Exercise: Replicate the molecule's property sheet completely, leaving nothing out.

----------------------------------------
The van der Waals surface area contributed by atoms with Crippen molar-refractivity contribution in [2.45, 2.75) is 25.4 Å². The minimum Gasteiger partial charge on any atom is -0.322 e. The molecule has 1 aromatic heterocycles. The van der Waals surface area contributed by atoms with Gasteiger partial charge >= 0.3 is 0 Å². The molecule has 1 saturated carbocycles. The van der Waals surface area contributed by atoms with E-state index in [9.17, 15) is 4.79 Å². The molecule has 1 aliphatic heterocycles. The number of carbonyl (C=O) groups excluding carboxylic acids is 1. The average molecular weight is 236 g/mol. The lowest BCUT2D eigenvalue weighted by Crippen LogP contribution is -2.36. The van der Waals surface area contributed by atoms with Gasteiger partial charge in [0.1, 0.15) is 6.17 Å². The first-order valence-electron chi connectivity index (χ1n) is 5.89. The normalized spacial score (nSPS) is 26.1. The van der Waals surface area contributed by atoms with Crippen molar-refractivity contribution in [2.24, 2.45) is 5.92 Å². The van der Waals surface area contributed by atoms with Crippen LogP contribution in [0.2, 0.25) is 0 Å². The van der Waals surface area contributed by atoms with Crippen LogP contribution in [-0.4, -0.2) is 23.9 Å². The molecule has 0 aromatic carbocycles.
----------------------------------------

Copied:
The van der Waals surface area contributed by atoms with Crippen molar-refractivity contribution in [2.45, 2.75) is 25.4 Å². The minimum Gasteiger partial charge on any atom is -0.322 e. The molecule has 1 aromatic heterocycles. The van der Waals surface area contributed by atoms with Gasteiger partial charge >= 0.3 is 0 Å². The molecule has 1 saturated carbocycles. The van der Waals surface area contributed by atoms with E-state index in [9.17, 15) is 4.79 Å². The molecule has 1 aliphatic heterocycles. The number of carbonyl (C=O) groups excluding carboxylic acids is 1. The average molecular weight is 236 g/mol. The lowest BCUT2D eigenvalue weighted by Crippen LogP contribution is -2.36. The van der Waals surface area contributed by atoms with Gasteiger partial charge in [0.1, 0.15) is 6.17 Å². The first-order valence-electron chi connectivity index (χ1n) is 5.89. The normalized spacial score (nSPS) is 26.1. The van der Waals surface area contributed by atoms with Crippen molar-refractivity contribution in [2.24, 2.45) is 5.92 Å². The van der Waals surface area contributed by atoms with Crippen LogP contribution in [0.2, 0.25) is 0 Å². The van der Waals surface area contributed by atoms with Crippen LogP contribution in [-0.4, -0.2) is 23.9 Å². The molecule has 0 aromatic carbocycles.